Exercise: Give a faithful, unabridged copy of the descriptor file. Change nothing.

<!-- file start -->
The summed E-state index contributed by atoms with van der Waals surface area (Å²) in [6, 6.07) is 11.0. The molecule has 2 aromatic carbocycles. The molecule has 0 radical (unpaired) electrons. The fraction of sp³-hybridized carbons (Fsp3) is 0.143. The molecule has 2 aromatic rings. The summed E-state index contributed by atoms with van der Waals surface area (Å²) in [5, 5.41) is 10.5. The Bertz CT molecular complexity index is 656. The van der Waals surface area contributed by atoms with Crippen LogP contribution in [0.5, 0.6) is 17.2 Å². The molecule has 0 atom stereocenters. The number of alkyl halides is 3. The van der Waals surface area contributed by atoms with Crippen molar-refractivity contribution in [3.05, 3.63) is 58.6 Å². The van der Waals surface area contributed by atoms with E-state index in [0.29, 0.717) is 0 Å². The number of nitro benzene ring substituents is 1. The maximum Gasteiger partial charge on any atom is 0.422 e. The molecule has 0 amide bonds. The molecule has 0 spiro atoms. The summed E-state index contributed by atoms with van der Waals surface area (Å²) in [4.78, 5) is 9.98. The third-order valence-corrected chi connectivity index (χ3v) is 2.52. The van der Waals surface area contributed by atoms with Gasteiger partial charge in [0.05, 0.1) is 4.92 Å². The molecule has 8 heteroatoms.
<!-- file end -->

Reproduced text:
The summed E-state index contributed by atoms with van der Waals surface area (Å²) in [6, 6.07) is 11.0. The molecule has 2 aromatic carbocycles. The molecule has 0 radical (unpaired) electrons. The fraction of sp³-hybridized carbons (Fsp3) is 0.143. The molecule has 2 aromatic rings. The summed E-state index contributed by atoms with van der Waals surface area (Å²) in [5, 5.41) is 10.5. The Bertz CT molecular complexity index is 656. The van der Waals surface area contributed by atoms with Crippen LogP contribution in [0.5, 0.6) is 17.2 Å². The molecule has 0 atom stereocenters. The number of alkyl halides is 3. The van der Waals surface area contributed by atoms with Crippen molar-refractivity contribution in [3.05, 3.63) is 58.6 Å². The van der Waals surface area contributed by atoms with E-state index in [0.29, 0.717) is 0 Å². The number of nitro benzene ring substituents is 1. The maximum Gasteiger partial charge on any atom is 0.422 e. The molecule has 0 amide bonds. The molecule has 0 spiro atoms. The summed E-state index contributed by atoms with van der Waals surface area (Å²) in [4.78, 5) is 9.98. The third-order valence-corrected chi connectivity index (χ3v) is 2.52. The van der Waals surface area contributed by atoms with Gasteiger partial charge in [0.05, 0.1) is 4.92 Å². The molecule has 8 heteroatoms.